How ZK brings scalability, privacy, and security to DeFi, DAOs, Bridges and more.
Zero-Knowledge Proofs and Web3
In 2008, the mysterious figure known as “Satoshi” revolutionized the financial world with the groundbreaking Bitcoin Whitepaper. From its inception, however, Bitcoin has suffered from a lack of scalability and privacy, two problems Satoshi likely understood but lacked the ability to solve. Today, zero-knowledge proofs offer the cryptography to fix both issues and the potential to revolutionize DeFi, DAOs, CEXes, cross-chain bridges, and Web3 as a whole.
But what are zero-knowledge proofs (ZKPs)? How can they possibly have such a major impact on so many different areas? Besides privacy and scalability, what are the other potential impacts ZKPs can have on Web3?
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Simply put, ZKPs are a way to validate data without revealing it. They can allow DAOs to issue private payroll and payments to contractors or help protect your trading movements on DEXs. They can massively increase the throughput of major chains by allowing them to store the proofs of transactions rather than the transaction data itself. It can help make Web3 more decentralized and may even help prevent bridge hacks and DeFi hacks.
After years of research, projects like Findora are putting ZKPs into production. To see what’s coming around the corner for Web3 in 2023, let’s take a look at what ZKPs are and what their impact will be.
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What are Zero-Knowledge Proofs?
Zero-knowledge proofs (ZKPs) allow information to be proven true without that information being revealed. They are a method of cryptography that allows one person or party (the prover) to demonstrate to another person or party (the verifier) that certain data is valid without revealing any of that data.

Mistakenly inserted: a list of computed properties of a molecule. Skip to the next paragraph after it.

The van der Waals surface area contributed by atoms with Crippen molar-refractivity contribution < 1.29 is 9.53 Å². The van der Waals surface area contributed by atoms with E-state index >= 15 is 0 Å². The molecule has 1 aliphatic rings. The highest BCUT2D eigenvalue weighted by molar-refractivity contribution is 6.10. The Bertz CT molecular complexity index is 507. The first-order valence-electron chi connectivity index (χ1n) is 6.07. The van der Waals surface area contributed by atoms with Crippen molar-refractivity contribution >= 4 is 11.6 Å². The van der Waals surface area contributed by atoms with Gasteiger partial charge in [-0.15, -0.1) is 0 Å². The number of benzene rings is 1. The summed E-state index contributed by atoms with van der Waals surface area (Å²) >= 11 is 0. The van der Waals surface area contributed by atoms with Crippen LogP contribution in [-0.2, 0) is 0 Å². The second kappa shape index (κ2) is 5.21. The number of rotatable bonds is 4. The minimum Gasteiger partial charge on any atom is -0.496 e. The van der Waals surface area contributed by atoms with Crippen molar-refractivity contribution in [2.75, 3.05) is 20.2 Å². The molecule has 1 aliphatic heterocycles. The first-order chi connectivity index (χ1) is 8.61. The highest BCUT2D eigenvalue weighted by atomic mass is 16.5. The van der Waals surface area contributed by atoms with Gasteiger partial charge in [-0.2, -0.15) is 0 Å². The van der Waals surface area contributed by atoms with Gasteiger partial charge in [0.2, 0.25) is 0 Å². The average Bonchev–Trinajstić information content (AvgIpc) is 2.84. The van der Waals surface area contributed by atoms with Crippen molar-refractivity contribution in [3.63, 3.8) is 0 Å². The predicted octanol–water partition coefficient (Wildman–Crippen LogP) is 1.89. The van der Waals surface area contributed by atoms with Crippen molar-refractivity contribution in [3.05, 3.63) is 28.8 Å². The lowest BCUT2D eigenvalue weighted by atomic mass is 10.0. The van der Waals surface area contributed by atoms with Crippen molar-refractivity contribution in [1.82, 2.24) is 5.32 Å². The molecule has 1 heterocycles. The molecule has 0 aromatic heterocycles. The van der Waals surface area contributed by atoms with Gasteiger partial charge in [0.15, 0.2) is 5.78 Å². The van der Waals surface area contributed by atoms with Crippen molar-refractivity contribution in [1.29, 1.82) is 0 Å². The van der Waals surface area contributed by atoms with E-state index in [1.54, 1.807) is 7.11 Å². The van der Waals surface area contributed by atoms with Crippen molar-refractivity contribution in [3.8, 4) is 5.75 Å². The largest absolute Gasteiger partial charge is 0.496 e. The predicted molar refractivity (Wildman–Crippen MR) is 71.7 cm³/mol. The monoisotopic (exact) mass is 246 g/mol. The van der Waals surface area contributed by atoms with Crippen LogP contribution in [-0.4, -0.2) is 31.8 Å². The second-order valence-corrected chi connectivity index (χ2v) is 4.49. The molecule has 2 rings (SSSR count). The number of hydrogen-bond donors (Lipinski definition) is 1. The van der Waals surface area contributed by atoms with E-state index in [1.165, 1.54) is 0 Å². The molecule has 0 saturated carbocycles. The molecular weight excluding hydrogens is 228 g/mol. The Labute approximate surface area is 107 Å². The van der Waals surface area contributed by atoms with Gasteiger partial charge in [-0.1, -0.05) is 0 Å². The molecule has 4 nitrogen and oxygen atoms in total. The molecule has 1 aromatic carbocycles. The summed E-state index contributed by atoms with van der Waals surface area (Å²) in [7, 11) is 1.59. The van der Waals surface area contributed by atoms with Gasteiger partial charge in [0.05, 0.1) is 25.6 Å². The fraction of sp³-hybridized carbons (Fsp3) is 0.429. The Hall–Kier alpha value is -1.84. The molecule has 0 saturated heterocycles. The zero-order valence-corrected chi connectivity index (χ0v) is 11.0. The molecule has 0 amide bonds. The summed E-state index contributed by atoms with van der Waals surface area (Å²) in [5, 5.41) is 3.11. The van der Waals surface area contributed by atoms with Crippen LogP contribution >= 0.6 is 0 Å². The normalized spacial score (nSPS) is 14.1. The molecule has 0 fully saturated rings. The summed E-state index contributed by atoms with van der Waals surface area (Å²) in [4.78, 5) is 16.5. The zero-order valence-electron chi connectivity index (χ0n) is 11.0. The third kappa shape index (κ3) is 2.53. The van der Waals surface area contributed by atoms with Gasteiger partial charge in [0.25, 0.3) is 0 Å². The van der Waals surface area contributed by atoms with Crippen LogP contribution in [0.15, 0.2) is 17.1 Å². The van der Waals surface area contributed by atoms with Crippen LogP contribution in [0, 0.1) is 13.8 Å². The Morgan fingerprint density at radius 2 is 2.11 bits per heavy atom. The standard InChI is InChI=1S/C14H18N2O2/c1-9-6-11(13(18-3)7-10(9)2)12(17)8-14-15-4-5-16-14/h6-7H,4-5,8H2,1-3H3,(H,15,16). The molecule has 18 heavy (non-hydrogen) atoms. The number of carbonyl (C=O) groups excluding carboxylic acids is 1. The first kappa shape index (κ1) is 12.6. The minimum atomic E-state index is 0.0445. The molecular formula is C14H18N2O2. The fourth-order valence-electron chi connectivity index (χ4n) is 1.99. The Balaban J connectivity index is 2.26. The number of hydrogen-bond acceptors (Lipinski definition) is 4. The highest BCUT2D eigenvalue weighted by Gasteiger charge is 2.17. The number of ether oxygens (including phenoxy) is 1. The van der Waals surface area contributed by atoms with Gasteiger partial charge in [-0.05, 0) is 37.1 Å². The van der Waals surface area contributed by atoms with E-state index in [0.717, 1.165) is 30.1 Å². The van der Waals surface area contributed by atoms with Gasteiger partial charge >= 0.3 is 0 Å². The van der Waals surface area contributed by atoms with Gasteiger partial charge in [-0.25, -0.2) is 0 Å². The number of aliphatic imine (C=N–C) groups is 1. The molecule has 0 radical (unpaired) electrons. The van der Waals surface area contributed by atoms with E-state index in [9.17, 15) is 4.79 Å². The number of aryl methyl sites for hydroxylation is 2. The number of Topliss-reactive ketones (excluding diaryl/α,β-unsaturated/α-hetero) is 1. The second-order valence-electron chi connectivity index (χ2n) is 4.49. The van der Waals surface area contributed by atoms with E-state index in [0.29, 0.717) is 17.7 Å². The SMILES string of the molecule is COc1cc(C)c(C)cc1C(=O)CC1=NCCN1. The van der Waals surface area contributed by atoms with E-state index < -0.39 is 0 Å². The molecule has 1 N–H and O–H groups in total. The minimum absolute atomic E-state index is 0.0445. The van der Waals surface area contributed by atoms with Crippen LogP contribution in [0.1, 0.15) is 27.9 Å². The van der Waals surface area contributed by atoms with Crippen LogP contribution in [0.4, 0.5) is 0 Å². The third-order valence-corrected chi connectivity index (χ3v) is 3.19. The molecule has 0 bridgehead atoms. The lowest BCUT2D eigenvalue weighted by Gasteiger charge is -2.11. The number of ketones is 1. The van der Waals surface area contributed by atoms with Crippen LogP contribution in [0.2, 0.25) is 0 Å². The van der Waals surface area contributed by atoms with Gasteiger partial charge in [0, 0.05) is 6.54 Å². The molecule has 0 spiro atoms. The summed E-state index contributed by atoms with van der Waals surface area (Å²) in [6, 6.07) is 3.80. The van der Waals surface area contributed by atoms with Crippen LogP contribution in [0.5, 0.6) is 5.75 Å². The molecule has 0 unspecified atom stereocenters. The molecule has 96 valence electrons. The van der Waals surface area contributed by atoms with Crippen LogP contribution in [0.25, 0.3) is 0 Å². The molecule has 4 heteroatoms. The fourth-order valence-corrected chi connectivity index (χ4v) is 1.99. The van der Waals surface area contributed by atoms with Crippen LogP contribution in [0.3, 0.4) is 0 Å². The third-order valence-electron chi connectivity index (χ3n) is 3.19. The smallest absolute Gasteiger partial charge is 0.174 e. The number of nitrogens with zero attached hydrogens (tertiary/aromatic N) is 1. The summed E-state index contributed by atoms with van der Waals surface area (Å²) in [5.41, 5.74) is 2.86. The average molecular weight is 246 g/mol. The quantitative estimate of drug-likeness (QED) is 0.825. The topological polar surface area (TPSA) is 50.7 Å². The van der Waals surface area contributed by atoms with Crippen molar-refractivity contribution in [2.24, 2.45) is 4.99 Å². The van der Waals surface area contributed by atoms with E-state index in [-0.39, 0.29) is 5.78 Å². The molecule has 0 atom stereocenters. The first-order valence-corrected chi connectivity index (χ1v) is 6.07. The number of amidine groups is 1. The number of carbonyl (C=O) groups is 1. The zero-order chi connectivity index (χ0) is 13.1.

For example, suppose there was a circular cave that had a magic door at the far end that could only be opened with a magic password. Bob claims to know the password, but Alice doesn’t believe him.
How can Bob prove he knows the password without revealing it to Alice?
Bob could enter the cave and head down one of the two legs, A or B. Alice doesn’t see which side he went down, but tells him to come out of one of the sides. If Bob can consistently exit from the side she shouts, then she can be certain that he does know the password to the door at the far end of the cave. She can be sure because, after 20 tests like this, it is mathematically impossible that Bob wasn’t forced to use the password at least once.
That’s a basic example of how a zero-knowledge proof (ZKP) works, and it is why they are called “zero-knowledge:” they can prove something while sharing “zero knowledge” about the data being proved. In other words, ZKPs are mathematical algorithms that allow a prover to demonstrate to a verifier that they have a certain piece of information without actually revealing that information. They help protect access to information, as 101 Blockchain explains:
In the event of a true statement, the verifier cannot access any other information beyond the fact that the prover has offered a true statement. The verifier can request statements from the prover, and the probabilistic nature implies that the verifier must be convinced with their information.